Wednesday, October 1, 2008

Laboring to Learn: Women’s Literacy & Poverty in the Post-Welfare Era


Laboring to Learn: Women’s Literacy & Poverty in the Post-Welfare Era
Lorna Rivera, Ph.D. University of Illinois Press, 2008.
Throughout this study, the voices and experiences of formerly homeless women challenge cultural stereotypes about poor women, showing in personal and structural terms how social and economic forces shape and restrict opportunities for low-income women of color.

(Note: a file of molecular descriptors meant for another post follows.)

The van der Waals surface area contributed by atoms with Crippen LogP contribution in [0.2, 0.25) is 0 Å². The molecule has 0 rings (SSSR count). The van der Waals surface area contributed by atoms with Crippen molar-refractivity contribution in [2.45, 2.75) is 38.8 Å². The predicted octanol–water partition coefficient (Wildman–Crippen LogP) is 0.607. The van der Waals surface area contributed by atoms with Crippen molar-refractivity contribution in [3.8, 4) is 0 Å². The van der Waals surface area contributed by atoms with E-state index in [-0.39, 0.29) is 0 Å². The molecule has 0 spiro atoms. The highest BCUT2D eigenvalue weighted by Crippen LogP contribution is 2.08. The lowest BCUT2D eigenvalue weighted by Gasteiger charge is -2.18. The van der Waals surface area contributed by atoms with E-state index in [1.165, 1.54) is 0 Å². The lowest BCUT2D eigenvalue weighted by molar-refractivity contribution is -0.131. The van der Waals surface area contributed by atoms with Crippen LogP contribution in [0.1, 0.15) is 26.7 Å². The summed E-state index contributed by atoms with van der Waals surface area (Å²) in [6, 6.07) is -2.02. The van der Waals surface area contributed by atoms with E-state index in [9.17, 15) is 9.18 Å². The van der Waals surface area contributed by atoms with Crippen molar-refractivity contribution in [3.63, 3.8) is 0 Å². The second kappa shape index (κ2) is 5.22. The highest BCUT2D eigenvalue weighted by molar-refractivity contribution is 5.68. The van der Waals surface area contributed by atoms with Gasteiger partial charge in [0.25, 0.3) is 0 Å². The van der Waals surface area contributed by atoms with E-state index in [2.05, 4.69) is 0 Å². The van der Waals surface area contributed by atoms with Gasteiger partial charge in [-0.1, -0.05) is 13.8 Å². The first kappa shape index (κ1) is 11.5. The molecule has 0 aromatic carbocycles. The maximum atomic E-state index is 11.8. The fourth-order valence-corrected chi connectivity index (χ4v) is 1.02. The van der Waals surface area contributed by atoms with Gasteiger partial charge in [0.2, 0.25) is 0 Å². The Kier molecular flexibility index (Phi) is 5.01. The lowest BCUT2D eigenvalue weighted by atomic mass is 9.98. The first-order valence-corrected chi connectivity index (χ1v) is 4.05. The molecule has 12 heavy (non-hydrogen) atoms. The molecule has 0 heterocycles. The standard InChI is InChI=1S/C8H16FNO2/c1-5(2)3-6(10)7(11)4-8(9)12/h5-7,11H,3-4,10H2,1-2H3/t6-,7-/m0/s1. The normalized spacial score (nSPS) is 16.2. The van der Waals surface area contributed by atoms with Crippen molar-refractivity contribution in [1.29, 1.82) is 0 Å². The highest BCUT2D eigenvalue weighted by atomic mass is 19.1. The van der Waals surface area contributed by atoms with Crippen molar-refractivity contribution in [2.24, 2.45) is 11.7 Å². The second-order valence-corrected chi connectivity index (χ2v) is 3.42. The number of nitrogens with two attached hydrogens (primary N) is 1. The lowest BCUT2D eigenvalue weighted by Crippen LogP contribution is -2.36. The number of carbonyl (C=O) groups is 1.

Rivera argues that poverty is produced and reproduced when women with low literacy skills are pushed into welfare-to-work programs and denied education. She examines how various discourses about individual choice and self-sufficiency shape the purposes of literacy, how low-income women express a sense of personal responsibility for being poor, and how neoliberal ideologies and practices compromise the goals of critical literacy programs. Throughout this study, the voices and experiences of formerly homeless women challenge cultural stereotypes about poor women, showing in personal and structural terms how social and economic forces shape and restrict opportunities for low-income women of color.

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